Photography, when done right, can be an insight into worlds we’re not familiar with; they have the ability to connect different people of different cultures, and if only for a moment, we’ve made an emotional realization. We’ve all experienced a time where we’ve peered into the eyes of the subject on paper, or more likely on the computer screen, and felt something nearly indescribable. New York photographer, Sophie Barbasch, has this ability to capture the gaze that so perfectly encapsulates such a particular feeling. In fact, her project Military Logic, is entirely focused on those instances of unaware and unexpected vulnerability.
While on a trip to Brazil, Barbasch had the opportunity to be a fly on the wall to photograph a military school, hence the name Military Logic. Often the military brings up feelings of repression and stoicism, but what Barbasch found in the fresh faces was quite the opposite. She saw tenderness, warmth, and love as glances were exchanged back and forth between the kids. In short, Barbasch realized the children didn’t fit the meaning behind the word “militant;” they were just children.
I had the chance to speak with the very focused Sophie Barbasch about the project detailing her expectations about the politics behind everything going on in Brazil. Which she can explain a hell of a lot better than I can.
Your project, Military Logic, was shot in Brazil at a military police school around the time of Dilma Rousseff’s impeachment. Can you tell us a little bit about why this interested you so much and what you expected to get out of the experience?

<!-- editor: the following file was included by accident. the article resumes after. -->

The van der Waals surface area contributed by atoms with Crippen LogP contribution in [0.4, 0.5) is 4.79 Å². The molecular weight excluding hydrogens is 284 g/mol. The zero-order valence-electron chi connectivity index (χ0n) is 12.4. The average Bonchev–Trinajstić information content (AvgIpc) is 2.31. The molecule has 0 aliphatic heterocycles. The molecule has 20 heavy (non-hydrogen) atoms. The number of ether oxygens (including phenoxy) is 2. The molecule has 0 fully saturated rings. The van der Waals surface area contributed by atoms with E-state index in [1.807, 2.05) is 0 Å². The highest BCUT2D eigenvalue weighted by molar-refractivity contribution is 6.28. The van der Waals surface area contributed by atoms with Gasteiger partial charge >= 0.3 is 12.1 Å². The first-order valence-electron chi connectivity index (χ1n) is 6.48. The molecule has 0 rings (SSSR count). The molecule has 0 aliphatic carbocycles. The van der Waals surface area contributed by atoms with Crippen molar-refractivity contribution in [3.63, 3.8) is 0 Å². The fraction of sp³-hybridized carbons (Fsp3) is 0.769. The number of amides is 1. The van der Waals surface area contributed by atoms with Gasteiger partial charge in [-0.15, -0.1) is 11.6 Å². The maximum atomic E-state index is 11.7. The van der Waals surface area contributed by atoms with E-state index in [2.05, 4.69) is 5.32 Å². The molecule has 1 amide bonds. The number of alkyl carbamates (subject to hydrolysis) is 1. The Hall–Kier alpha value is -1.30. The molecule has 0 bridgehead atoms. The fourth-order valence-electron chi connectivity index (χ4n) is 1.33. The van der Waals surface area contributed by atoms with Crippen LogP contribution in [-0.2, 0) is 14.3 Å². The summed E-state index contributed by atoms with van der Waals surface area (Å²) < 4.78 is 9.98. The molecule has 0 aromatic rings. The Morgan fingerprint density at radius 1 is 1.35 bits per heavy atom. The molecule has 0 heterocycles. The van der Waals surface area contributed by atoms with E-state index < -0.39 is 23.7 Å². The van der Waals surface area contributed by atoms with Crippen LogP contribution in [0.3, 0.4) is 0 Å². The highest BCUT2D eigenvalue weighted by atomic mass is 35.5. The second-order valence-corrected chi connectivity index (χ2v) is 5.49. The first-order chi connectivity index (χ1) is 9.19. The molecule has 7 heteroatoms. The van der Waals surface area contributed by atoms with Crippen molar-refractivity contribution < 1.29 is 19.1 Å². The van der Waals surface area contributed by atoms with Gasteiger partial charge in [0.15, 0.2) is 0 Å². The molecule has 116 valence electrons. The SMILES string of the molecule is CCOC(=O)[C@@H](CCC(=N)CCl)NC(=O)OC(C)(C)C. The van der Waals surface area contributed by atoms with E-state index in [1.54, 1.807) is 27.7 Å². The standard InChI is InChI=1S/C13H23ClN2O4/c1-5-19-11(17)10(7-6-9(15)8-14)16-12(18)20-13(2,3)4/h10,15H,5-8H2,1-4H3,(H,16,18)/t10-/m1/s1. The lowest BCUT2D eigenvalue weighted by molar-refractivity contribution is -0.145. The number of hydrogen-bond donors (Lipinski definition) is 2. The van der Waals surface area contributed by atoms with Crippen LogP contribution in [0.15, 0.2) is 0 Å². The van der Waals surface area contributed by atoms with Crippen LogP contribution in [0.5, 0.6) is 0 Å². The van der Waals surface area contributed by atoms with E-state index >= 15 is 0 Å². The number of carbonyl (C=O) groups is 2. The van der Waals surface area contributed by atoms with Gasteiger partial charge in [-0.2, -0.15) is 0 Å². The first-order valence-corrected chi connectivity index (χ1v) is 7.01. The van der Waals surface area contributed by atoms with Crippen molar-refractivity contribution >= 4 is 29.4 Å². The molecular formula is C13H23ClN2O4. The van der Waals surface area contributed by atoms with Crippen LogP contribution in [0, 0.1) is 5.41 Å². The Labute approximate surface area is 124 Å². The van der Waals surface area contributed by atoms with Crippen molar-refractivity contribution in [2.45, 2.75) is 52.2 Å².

It’s hard to summarize all the elements and forces at play in Brazil right now that made me interested in the school, but I will try—please excuse the oversimplifications!
Fortaleza is one of the most dangerous cities in Brazil, which impacts daily life in a profound way. There is extreme social inequality, which fuels crime and creates fear, as well as a desire for order. Politically these tensions play out on a large scale as parties struggle for power. While it would be incorrect to say that PT, Dilma’s party (the worker’s party) is purely devoted to social equality, their policies do help the poor much more than most, if not all of the other parties.
In my opinion, Dilma’s impeachment created a free-for-all, or power grab, that will have negative consequences for democracy (which is still young in Brazil). Even though she was impeached through a democratic process, I think she was removed more for her economic policy than for actual wrongdoing (nearly all her colleagues are more corrupt—this has to do with the “car wash” scandal that is still roiling the country). Michel Temer, her replacement, wants to make the rich richer at the expense of the poor, which seems like a disastrous approach—one that will only fuel inequality, fear, and crime.
In this space, a far-right candidate, Jair Bolsonaro, has gained increasing popularity. He is a former military officer who basically hates anyone who is not a straight white man and openly calls for a return to military dictatorship. Temer recently deployed the military in Rio, perhaps trying to capitalize on this perceived desire for a strongman. Bolsonaro is like Trump except for being much more extreme when it comes to his views and policies.
So all these things were on my mind when I heard about the military police school—social tension, misogyny, a longing for order as a solution to bigger problems, etc., and I wondered—what does it really mean to militarize? I think it means to minimize subjectivity, autonomy, and freedom of thought. It means to stop fighting for the rights of marginalized populations—if not to actively make life harder for them. It wouldn’t solve any of Brazil’s problems.
I went into the school thinking the students would be more militant—but they are just normal, sweet kids. (It’s important to mention that the school is the best public school in the area, so while some people come from military or military police families, others are simply trying to take advantage of the strong academics.)
Like you mentioned, the subjects in your photos are often caught looking at someone. In some photos, I may even describe it as a teen gaze. You also call it “disruptive,” can you explain what that means to you?